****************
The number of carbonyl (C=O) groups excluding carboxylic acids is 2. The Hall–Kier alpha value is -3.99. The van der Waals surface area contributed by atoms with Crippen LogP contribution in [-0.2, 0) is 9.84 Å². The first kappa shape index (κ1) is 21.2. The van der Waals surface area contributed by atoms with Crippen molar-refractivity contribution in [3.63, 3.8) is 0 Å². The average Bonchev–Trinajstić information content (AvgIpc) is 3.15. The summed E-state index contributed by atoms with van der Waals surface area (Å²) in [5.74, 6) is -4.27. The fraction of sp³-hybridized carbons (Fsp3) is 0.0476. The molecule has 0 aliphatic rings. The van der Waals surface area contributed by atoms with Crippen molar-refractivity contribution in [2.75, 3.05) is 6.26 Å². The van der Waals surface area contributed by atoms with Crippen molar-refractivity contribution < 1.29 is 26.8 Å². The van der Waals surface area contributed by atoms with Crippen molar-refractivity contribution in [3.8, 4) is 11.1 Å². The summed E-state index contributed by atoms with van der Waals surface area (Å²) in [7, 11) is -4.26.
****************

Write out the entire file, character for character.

The number of carbonyl (C=O) groups excluding carboxylic acids is 2. The Hall–Kier alpha value is -3.99. The van der Waals surface area contributed by atoms with Crippen LogP contribution in [-0.2, 0) is 9.84 Å². The first kappa shape index (κ1) is 21.2. The van der Waals surface area contributed by atoms with Crippen molar-refractivity contribution in [3.63, 3.8) is 0 Å². The average Bonchev–Trinajstić information content (AvgIpc) is 3.15. The summed E-state index contributed by atoms with van der Waals surface area (Å²) in [5.74, 6) is -4.27. The fraction of sp³-hybridized carbons (Fsp3) is 0.0476. The molecule has 0 aliphatic rings. The van der Waals surface area contributed by atoms with Crippen molar-refractivity contribution in [2.75, 3.05) is 6.26 Å². The van der Waals surface area contributed by atoms with Crippen molar-refractivity contribution < 1.29 is 26.8 Å². The van der Waals surface area contributed by atoms with Crippen molar-refractivity contribution in [3.8, 4) is 11.1 Å². The summed E-state index contributed by atoms with van der Waals surface area (Å²) in [7, 11) is -4.26.